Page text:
Tea farmers rue lack of organic certification lab

Published On: June 10, 2017 12:30 AM NPT By: Bhim Chapagain

ILAM, June 10: Tea farmers of Ilam are finding it difficult to market organic tea produced in their farm for the country lacks facilities for organic certification and accreditation of the cash crop.

As a result, they have to undertake a long and tedious process, which is also expensive, for organic certification of their product. 

Sharad Subba, the promoter of Maipokhari Tea Processing Industry, said the organic certification process is more difficult than growing organic tea. “We put lot of efforts to produce organic tea. But the process of getting organic certification is very lengthy and full of hassles,” he said, adding, “It would have been lot easier for us had there been such labs within the country.”

“Our regular clients buy products from us without any hesitation, but new ones do not buy unless we produce organic certification,” he added.

According to local farmers, the organic certification and accreditation process can take as long as three and half years. First, the industry must apply to an international body for certification in coordination with farmers and local cooperatives. They will then have to send sample along with proof that no chemical fertilizers have been used in the farm for a minimum of 36 months. Then the international body sends its team to observe the farm. 

The team comes to the farm only after the industry signs a paper, showing consent to bear all expenses of the investors. The team will then submit its report to the international body which will decided whether to certify as an organic product after studying the report.

“The estimated cost for the entire process can range between Rs 200,000 and Rs 300,000. We won't have to go through the tedious process and spend such a huge amount of money if organic certification facility was available here,” Som Sharma of Tinjure Tea Cooperatives told Republica.

Nepali farmers have been taking international accreditation services from National Association for Sustainable Agriculture (NASA) of Australia, International Marketecology Organization (IMO) of Switzerland and Care of Germany. Fed up by the time-consuming and expensive process, they have been demanding that the government transform the Nepal Tea Development Corporation, Sakhejung, Ilam, into an organic certification lab.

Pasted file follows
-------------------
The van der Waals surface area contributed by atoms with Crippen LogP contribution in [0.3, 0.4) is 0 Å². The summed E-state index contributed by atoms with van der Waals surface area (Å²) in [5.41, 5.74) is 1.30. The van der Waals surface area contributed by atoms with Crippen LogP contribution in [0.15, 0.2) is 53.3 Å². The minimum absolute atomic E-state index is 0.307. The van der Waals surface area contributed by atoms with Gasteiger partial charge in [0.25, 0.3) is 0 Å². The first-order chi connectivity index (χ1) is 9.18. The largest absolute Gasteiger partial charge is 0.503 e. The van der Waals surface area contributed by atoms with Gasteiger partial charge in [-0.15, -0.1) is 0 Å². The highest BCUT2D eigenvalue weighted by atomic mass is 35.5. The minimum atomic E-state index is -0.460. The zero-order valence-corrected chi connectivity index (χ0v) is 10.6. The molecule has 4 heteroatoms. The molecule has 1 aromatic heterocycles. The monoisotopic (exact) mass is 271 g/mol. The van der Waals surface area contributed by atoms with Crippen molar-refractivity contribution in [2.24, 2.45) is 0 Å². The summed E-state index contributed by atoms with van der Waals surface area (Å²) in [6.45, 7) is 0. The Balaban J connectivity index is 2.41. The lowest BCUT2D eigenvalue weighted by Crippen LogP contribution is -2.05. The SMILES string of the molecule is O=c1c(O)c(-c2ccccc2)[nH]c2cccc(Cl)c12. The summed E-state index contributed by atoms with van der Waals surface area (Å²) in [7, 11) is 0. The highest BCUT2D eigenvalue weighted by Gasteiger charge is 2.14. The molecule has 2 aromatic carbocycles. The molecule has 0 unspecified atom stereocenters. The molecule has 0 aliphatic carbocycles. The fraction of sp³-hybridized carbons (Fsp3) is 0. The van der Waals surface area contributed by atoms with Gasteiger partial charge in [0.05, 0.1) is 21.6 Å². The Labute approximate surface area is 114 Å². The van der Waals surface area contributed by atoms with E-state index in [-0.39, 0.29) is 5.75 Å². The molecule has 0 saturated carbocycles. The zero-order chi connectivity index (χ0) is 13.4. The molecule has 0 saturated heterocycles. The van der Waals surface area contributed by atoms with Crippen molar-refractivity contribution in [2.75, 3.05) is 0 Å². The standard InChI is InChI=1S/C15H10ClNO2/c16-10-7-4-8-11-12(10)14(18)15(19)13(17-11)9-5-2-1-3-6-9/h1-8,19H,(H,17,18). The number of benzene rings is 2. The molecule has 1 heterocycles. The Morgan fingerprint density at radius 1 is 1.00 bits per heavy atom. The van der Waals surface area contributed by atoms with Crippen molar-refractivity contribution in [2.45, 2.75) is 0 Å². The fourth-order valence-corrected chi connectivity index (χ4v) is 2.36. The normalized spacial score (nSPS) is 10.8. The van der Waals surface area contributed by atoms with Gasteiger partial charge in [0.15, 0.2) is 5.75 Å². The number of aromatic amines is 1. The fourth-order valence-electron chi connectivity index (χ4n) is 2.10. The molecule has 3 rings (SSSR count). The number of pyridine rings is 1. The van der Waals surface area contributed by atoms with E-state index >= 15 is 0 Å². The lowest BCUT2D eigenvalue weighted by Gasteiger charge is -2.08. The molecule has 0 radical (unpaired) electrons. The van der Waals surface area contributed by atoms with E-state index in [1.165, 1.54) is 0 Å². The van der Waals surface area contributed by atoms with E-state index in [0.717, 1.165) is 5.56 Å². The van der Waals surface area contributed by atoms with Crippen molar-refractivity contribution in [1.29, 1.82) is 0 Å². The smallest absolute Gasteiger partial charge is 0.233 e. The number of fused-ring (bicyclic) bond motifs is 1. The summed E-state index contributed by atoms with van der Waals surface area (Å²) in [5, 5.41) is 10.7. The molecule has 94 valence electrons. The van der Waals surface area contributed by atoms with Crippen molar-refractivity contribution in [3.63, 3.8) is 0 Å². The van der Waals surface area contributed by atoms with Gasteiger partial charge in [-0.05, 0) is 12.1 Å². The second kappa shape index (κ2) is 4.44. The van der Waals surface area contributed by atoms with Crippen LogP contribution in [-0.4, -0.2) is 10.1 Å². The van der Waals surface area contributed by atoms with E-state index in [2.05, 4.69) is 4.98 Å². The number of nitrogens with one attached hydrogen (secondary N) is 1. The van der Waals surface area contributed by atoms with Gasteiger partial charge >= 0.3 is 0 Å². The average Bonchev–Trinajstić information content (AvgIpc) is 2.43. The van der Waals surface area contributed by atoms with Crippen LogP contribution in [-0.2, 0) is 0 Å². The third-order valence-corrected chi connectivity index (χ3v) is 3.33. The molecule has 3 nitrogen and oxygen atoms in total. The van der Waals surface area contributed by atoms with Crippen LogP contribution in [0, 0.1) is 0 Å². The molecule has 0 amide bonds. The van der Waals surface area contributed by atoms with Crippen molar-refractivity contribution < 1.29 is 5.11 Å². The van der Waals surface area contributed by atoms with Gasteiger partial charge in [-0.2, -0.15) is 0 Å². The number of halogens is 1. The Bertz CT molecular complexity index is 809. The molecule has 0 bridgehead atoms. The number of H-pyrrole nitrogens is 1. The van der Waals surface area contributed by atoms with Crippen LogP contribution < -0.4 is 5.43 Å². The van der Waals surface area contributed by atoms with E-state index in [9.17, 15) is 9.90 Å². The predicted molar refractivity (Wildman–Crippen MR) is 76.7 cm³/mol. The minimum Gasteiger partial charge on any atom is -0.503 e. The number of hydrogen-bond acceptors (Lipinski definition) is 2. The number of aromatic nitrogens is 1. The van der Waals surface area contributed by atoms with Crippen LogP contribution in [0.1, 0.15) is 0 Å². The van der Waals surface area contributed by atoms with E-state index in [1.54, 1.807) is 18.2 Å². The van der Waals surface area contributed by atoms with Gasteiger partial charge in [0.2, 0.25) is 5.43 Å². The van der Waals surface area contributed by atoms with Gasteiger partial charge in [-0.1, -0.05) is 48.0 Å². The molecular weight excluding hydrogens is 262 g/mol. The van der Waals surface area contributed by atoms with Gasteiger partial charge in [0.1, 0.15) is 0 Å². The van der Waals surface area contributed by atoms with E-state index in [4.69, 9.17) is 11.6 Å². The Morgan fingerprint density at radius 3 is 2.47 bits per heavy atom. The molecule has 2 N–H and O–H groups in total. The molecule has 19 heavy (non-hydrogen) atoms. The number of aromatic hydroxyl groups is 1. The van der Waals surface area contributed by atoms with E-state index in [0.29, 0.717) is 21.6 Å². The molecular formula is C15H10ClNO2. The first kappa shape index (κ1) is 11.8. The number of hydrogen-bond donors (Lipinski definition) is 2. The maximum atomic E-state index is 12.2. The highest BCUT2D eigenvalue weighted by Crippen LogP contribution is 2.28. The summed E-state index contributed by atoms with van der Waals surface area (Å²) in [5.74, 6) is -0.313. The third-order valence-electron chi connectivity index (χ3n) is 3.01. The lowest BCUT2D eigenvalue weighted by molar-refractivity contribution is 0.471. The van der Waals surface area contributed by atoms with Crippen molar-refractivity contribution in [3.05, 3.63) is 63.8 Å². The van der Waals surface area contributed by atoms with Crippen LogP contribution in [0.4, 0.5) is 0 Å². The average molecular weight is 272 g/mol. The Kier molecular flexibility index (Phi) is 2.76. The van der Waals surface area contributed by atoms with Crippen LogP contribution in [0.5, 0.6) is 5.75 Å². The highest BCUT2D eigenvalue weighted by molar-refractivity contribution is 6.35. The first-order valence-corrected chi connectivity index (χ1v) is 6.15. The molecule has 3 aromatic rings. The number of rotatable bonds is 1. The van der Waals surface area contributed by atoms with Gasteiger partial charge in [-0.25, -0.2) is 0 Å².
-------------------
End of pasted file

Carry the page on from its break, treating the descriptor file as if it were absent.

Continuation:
“Ilam is the tea capital of Nepal and hence the appropriate place to establish such facility.
We would be glad and feel motivate if the government opens such lab here,” Motiram Dahal, a farmer, said.

Likewise, Nepal also does not have any facility to issue 'health certificate' for Nepali tea.

“What is surprising is that even the Ministry of Agricultural Development and other related bodies do not know what health certificate is,” Kamal Mainali, a tea industrialist, said.

According to farmers, buyers of Qatar ask them to produce 'health certificate' before placing their order. 

Himalayan Shangri-la Tea Producers Pvt Ltd, Kanchanjunga Tea Estate and Research Centre, and Gorkha Tea Estate are the main industries that export tea in the global market. Himalayan Shangri-la produced 132 tons of tea last year. Similarly, Gorkha and Kanchanjunga Tea Estate produced 77 and 55 tons of tea, respectively.

Local industries have been exporting organic tea produced in Ilam and Panchthar districts to Europe and the US, among others, for the past five years. As the organic tea fetches good price, many farmers are attract toward organic tea farming. Japan, the US, Czech Republic, Slovakia, France, China, England and Austria are the major buyers of Nepali organic tea.

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